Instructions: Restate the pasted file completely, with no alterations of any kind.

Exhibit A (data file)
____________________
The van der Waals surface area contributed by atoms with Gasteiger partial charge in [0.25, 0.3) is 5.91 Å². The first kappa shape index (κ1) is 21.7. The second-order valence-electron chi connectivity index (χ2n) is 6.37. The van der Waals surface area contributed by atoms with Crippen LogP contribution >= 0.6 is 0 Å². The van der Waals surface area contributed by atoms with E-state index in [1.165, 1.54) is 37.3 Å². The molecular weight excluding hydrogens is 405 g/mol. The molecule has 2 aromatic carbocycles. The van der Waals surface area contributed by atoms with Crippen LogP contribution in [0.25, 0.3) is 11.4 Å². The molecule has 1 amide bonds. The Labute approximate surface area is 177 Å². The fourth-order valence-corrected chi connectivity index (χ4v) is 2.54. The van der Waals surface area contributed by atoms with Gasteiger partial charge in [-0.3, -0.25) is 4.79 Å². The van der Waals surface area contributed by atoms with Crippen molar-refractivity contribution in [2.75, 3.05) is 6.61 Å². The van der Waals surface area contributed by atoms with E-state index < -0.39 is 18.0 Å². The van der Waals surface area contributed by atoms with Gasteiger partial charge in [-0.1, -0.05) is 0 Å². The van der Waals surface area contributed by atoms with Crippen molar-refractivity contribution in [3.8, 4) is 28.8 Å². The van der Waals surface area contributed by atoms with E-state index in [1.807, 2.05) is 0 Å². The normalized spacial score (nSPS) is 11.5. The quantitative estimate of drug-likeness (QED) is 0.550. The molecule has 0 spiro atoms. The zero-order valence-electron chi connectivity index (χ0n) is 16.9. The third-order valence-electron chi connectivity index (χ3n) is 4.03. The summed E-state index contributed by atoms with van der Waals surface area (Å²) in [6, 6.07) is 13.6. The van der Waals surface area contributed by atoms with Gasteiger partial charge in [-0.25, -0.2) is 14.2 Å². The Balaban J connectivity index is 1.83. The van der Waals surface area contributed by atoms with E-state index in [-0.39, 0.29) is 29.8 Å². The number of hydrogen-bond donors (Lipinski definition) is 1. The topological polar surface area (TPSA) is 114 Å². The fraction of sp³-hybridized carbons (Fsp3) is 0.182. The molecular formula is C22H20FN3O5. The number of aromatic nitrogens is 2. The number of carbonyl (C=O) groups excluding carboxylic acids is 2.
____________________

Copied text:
The van der Waals surface area contributed by atoms with Gasteiger partial charge in [0.25, 0.3) is 5.91 Å². The first kappa shape index (κ1) is 21.7. The second-order valence-electron chi connectivity index (χ2n) is 6.37. The van der Waals surface area contributed by atoms with Crippen LogP contribution >= 0.6 is 0 Å². The van der Waals surface area contributed by atoms with E-state index in [1.165, 1.54) is 37.3 Å². The molecular weight excluding hydrogens is 405 g/mol. The molecule has 2 aromatic carbocycles. The van der Waals surface area contributed by atoms with Crippen LogP contribution in [0.25, 0.3) is 11.4 Å². The molecule has 1 amide bonds. The Labute approximate surface area is 177 Å². The fourth-order valence-corrected chi connectivity index (χ4v) is 2.54. The van der Waals surface area contributed by atoms with Gasteiger partial charge in [-0.3, -0.25) is 4.79 Å². The van der Waals surface area contributed by atoms with Crippen molar-refractivity contribution in [2.75, 3.05) is 6.61 Å². The van der Waals surface area contributed by atoms with E-state index < -0.39 is 18.0 Å². The van der Waals surface area contributed by atoms with Gasteiger partial charge in [-0.1, -0.05) is 0 Å². The van der Waals surface area contributed by atoms with Crippen molar-refractivity contribution in [3.8, 4) is 28.8 Å². The van der Waals surface area contributed by atoms with E-state index in [1.807, 2.05) is 0 Å². The normalized spacial score (nSPS) is 11.5. The quantitative estimate of drug-likeness (QED) is 0.550. The molecule has 0 spiro atoms. The zero-order valence-electron chi connectivity index (χ0n) is 16.9. The third-order valence-electron chi connectivity index (χ3n) is 4.03. The summed E-state index contributed by atoms with van der Waals surface area (Å²) in [6, 6.07) is 13.6. The van der Waals surface area contributed by atoms with Gasteiger partial charge in [-0.25, -0.2) is 14.2 Å². The Balaban J connectivity index is 1.83. The van der Waals surface area contributed by atoms with E-state index in [-0.39, 0.29) is 29.8 Å². The number of hydrogen-bond donors (Lipinski definition) is 1. The topological polar surface area (TPSA) is 114 Å². The fraction of sp³-hybridized carbons (Fsp3) is 0.182. The molecular formula is C22H20FN3O5. The number of aromatic nitrogens is 2. The number of carbonyl (C=O) groups excluding carboxylic acids is 2.